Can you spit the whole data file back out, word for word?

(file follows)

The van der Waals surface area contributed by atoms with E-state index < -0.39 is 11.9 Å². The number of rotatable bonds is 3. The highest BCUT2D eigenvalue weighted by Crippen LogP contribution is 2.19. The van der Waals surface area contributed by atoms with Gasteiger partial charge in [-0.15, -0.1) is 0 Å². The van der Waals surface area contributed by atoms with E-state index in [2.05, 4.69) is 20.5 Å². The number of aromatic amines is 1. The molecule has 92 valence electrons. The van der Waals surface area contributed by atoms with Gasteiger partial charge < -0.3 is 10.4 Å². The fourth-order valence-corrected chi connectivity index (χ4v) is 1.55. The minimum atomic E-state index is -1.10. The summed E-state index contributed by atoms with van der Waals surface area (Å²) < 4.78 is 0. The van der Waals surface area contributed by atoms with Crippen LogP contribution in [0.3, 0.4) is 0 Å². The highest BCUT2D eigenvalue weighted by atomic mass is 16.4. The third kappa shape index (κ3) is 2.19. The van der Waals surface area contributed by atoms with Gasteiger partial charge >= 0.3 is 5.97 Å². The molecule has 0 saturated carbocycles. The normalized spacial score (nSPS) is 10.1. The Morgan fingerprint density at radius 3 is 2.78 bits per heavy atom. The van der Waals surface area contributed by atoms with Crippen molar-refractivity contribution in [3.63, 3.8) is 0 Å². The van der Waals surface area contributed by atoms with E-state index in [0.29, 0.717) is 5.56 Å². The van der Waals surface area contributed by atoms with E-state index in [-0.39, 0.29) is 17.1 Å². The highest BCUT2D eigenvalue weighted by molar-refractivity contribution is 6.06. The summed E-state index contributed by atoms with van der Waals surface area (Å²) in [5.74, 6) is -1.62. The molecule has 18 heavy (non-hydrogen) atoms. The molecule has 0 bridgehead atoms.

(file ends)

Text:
The van der Waals surface area contributed by atoms with E-state index < -0.39 is 11.9 Å². The number of rotatable bonds is 3. The highest BCUT2D eigenvalue weighted by Crippen LogP contribution is 2.19. The van der Waals surface area contributed by atoms with Gasteiger partial charge in [-0.15, -0.1) is 0 Å². The van der Waals surface area contributed by atoms with E-state index in [2.05, 4.69) is 20.5 Å². The number of aromatic amines is 1. The molecule has 92 valence electrons. The van der Waals surface area contributed by atoms with Gasteiger partial charge < -0.3 is 10.4 Å². The fourth-order valence-corrected chi connectivity index (χ4v) is 1.55. The minimum atomic E-state index is -1.10. The summed E-state index contributed by atoms with van der Waals surface area (Å²) < 4.78 is 0. The van der Waals surface area contributed by atoms with Crippen LogP contribution in [0.3, 0.4) is 0 Å². The highest BCUT2D eigenvalue weighted by atomic mass is 16.4. The third kappa shape index (κ3) is 2.19. The van der Waals surface area contributed by atoms with Gasteiger partial charge >= 0.3 is 5.97 Å². The molecule has 0 saturated carbocycles. The normalized spacial score (nSPS) is 10.1. The Morgan fingerprint density at radius 3 is 2.78 bits per heavy atom. The van der Waals surface area contributed by atoms with Crippen molar-refractivity contribution in [3.63, 3.8) is 0 Å². The van der Waals surface area contributed by atoms with E-state index in [0.29, 0.717) is 5.56 Å². The van der Waals surface area contributed by atoms with E-state index in [-0.39, 0.29) is 17.1 Å². The highest BCUT2D eigenvalue weighted by molar-refractivity contribution is 6.06. The summed E-state index contributed by atoms with van der Waals surface area (Å²) in [5.74, 6) is -1.62. The molecule has 18 heavy (non-hydrogen) atoms. The molecule has 0 bridgehead atoms.